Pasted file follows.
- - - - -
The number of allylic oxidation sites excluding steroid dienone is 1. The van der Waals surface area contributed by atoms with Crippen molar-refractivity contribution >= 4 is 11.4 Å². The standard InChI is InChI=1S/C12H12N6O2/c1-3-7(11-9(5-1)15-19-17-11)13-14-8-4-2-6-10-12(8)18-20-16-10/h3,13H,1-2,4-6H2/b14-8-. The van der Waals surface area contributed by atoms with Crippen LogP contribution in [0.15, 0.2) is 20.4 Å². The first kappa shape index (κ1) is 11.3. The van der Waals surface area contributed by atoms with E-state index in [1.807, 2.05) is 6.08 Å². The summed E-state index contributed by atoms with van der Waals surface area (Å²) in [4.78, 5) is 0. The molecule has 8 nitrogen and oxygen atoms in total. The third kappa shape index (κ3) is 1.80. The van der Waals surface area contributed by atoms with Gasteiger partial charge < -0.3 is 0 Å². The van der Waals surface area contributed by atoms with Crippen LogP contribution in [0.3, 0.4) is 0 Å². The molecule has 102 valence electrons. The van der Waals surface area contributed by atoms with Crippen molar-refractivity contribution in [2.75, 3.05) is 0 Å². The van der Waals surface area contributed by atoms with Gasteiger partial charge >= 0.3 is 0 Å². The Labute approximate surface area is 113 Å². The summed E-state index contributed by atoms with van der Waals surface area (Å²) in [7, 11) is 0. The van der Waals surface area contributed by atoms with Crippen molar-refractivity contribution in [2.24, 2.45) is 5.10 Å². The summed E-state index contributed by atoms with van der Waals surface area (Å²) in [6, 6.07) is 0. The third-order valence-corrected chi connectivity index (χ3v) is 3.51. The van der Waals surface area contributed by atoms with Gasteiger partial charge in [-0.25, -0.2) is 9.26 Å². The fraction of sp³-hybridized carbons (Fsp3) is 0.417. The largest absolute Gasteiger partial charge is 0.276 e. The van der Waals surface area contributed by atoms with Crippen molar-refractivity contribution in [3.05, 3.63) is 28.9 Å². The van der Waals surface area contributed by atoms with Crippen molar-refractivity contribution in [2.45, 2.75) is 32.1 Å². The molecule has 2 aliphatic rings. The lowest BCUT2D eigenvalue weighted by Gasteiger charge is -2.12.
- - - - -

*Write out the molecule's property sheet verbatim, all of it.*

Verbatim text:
The number of allylic oxidation sites excluding steroid dienone is 1. The van der Waals surface area contributed by atoms with Crippen molar-refractivity contribution >= 4 is 11.4 Å². The standard InChI is InChI=1S/C12H12N6O2/c1-3-7(11-9(5-1)15-19-17-11)13-14-8-4-2-6-10-12(8)18-20-16-10/h3,13H,1-2,4-6H2/b14-8-. The van der Waals surface area contributed by atoms with Crippen LogP contribution in [0.15, 0.2) is 20.4 Å². The first kappa shape index (κ1) is 11.3. The van der Waals surface area contributed by atoms with E-state index in [1.807, 2.05) is 6.08 Å². The summed E-state index contributed by atoms with van der Waals surface area (Å²) in [4.78, 5) is 0. The molecule has 8 nitrogen and oxygen atoms in total. The third kappa shape index (κ3) is 1.80. The van der Waals surface area contributed by atoms with Gasteiger partial charge < -0.3 is 0 Å². The van der Waals surface area contributed by atoms with Crippen LogP contribution in [0.3, 0.4) is 0 Å². The molecule has 102 valence electrons. The van der Waals surface area contributed by atoms with Crippen molar-refractivity contribution in [2.75, 3.05) is 0 Å². The van der Waals surface area contributed by atoms with Gasteiger partial charge >= 0.3 is 0 Å². The Labute approximate surface area is 113 Å². The summed E-state index contributed by atoms with van der Waals surface area (Å²) in [7, 11) is 0. The van der Waals surface area contributed by atoms with Crippen molar-refractivity contribution in [2.24, 2.45) is 5.10 Å². The summed E-state index contributed by atoms with van der Waals surface area (Å²) in [6, 6.07) is 0. The third-order valence-corrected chi connectivity index (χ3v) is 3.51. The van der Waals surface area contributed by atoms with Gasteiger partial charge in [-0.25, -0.2) is 9.26 Å². The fraction of sp³-hybridized carbons (Fsp3) is 0.417. The largest absolute Gasteiger partial charge is 0.276 e. The van der Waals surface area contributed by atoms with Crippen molar-refractivity contribution in [3.05, 3.63) is 28.9 Å². The van der Waals surface area contributed by atoms with Crippen molar-refractivity contribution in [2.45, 2.75) is 32.1 Å². The molecule has 2 aliphatic rings. The lowest BCUT2D eigenvalue weighted by Gasteiger charge is -2.12.